josef

March 31st, 2012
2:43 pm

Doggone

Not blind, per se, but blindered…

Doggone/GA

March 31st, 2012
2:44 pm

“Not blind, per se, but blindered…”

In that case, it doesn’t matter who is watching the AJC…since they’re blindered it makes no difference. Right?

barking frog

March 31st, 2012
2:45 pm

josef,
CNN is watching the AJC.
Georgia has a history too.
And a present bad Deal.

josef

March 31st, 2012
2:51 pm

Doggone

“..it makes no difference…”

Essentially, true. The point is, there is so much horse-crap going on by our elected officials, no matter who we are we have to pick and choose just what we’re going to get bent out of shape about. I just wonder when I hear about this, that or the other one, what is at work and why that particular choice.

Mary Elizabeth

March 31st, 2012
2:52 pm

Excellent editorial. Thank you.

josef

March 31st, 2012
2:52 pm

Frog

And who’s watching CNN?

JamVet

March 31st, 2012
2:56 pm

The worst state government that dirty money can buy. And from Nathan Dirty Deal on down, arguably the worst in modern history.

Ethically bankrupt pigs at the public trough.

But they are not the real issue.

The rubes who vote for them are.

Republican voters are not the solution to our problems. They are the problem. ~Thomas Jefferson

TaxPayer

March 31st, 2012
2:56 pm

That midnight rider should be named in honor of Phil Gramm and his last minute sleight of hand that gave us the mess that is the opaque derivatives market. After all, he’s a product of Georgia and a mighty fine example of the unethical types we are capable of turning out.

Don't Forget

March 31st, 2012
2:57 pm

Josef the problem with the “benevolent dictator” model, if you think that’s a fair description, is how do you ensure the benevolence. Ya might just get another Nixon type.

Doggone/GA

March 31st, 2012
2:59 pm

” I just wonder when I hear about this, that or the other one, what is at work and why that particular choice.”

What it’s going to take…pretty much what it ALWAYS takes…is an egregious case that hit’s the public’s imagination. More or less like the Trayvon Marting case of the present time.

josef

March 31st, 2012
3:00 pm

ZamVet

I follow the shennanigans of enough other state legislatures to know that Georgia is just e pluribus unum. Texas and Illinois, just to name two, make Georgia’s look like rank amateurs…

Just saying..

March 31st, 2012
3:00 pm

Thanks, Jay, well written.

Wish my reaction could be different than “And the surprise is…?”

getalife

March 31st, 2012
3:04 pm

Yes, huge scandals have to break out before they are forced to address corruption.

JamVet

March 31st, 2012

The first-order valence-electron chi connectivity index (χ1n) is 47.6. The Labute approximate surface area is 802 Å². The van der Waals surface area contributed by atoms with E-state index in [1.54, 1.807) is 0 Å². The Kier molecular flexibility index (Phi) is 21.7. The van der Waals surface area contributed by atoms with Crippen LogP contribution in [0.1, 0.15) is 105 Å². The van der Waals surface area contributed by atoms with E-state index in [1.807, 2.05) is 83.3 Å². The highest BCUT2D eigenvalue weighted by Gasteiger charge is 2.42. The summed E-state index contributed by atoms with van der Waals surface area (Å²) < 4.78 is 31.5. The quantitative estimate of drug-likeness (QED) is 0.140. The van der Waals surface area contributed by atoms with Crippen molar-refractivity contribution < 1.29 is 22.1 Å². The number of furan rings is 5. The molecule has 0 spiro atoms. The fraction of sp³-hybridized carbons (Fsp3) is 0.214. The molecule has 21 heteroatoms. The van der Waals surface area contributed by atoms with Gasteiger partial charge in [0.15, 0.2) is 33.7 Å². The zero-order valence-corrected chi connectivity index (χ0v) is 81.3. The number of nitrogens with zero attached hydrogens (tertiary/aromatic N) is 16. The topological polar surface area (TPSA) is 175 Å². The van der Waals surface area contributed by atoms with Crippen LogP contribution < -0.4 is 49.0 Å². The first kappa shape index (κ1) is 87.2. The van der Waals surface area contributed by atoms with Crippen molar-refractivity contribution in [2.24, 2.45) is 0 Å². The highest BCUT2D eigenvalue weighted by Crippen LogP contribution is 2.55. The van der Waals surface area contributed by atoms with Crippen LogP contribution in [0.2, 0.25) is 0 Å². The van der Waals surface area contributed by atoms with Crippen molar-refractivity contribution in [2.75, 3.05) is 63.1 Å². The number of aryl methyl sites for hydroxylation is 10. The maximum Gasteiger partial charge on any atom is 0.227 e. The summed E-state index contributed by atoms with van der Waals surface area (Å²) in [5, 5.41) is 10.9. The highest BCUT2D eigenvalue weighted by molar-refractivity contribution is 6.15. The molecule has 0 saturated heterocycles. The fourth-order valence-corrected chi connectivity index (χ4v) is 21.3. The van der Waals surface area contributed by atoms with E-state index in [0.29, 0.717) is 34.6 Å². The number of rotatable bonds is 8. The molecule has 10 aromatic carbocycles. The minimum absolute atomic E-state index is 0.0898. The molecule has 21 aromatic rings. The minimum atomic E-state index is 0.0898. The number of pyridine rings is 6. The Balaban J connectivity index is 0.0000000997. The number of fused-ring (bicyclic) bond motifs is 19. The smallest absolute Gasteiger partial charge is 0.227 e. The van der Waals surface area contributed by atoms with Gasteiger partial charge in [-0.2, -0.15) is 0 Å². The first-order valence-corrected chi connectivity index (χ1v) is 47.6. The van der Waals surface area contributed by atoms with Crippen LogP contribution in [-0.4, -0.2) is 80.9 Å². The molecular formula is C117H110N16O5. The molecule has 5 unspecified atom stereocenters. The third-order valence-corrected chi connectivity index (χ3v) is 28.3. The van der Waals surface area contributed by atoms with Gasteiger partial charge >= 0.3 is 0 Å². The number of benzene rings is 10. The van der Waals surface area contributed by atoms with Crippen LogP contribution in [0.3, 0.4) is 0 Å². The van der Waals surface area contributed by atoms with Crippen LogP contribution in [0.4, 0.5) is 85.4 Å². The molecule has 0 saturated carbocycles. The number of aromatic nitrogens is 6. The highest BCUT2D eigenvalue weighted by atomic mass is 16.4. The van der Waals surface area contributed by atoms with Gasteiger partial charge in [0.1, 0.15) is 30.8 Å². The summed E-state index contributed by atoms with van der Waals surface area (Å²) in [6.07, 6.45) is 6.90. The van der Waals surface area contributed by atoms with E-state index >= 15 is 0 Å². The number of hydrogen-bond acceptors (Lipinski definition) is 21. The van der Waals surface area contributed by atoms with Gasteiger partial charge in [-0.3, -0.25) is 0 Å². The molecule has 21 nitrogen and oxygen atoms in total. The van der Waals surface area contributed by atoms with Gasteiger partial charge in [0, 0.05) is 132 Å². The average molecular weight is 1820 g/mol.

3:06 pm

No, josef, not according to a noted study that came out recently.

Georgia got the lowest score out of all fifty states – a 49 out of 100.

Nineteen states got grades of C, and 18 got a D. Eight states got an ‘F,’ with grades of 59 or lower: North Dakota, Michigan, South Carolina, Maine, Virginia, Wyoming, South Dakota and Georgia.

One list does not make a total argument but look a the categories used and it is really damning for this dead red state of ours: 330 corruption risk indicators across 14 government categories, including access to information, campaign finance, executive accountability, legislative accountability, judicial accountability, budgeting, civil service management, procurement, internal auditing, lobbying disclosure, pension fund management, ethics enforcement, insurance commissions, and redistricting.

http://www.myrtlebeachonline.com/2012/03/19/2725508/study-statehouses-at-high-risk.html

No need to try and put some lipstick on this Georgia pig by turning the attention to Tx. or Il.

We suck, REALLY suck. No matter what the story is elsewhere…

josef

March 31st, 2012
3:09 pm

Doggone
@ 2:59
I would much agree with that. And due to the nature of the beast, watching it itself leads to the “special interest” conundrum…

Don’t Forget

Huey was many things, but not a dictator. He knew his limits and he knew how to read the public mood. It’s not that I particularly am in favor of his brand of shennanigans, I’m not. But I am for transparency and since they’re all pretty much cut from the same corrupt fabric (and, no, I don’t think it’s a problem specific to our time and place, it’s been going on since Ugh ousted Argh for Cave Chief and control of fire), at least give me one who’s up front.

josef

March 31st, 2012
3:12 pm

ZamVet

And who funded the “noted study?” And, believe me, I’m not out to put lipstick on this spectacular convention of village idiots, but, again, Georgia is playing penny ante when put up against the shekels at play in the larger, more populous states…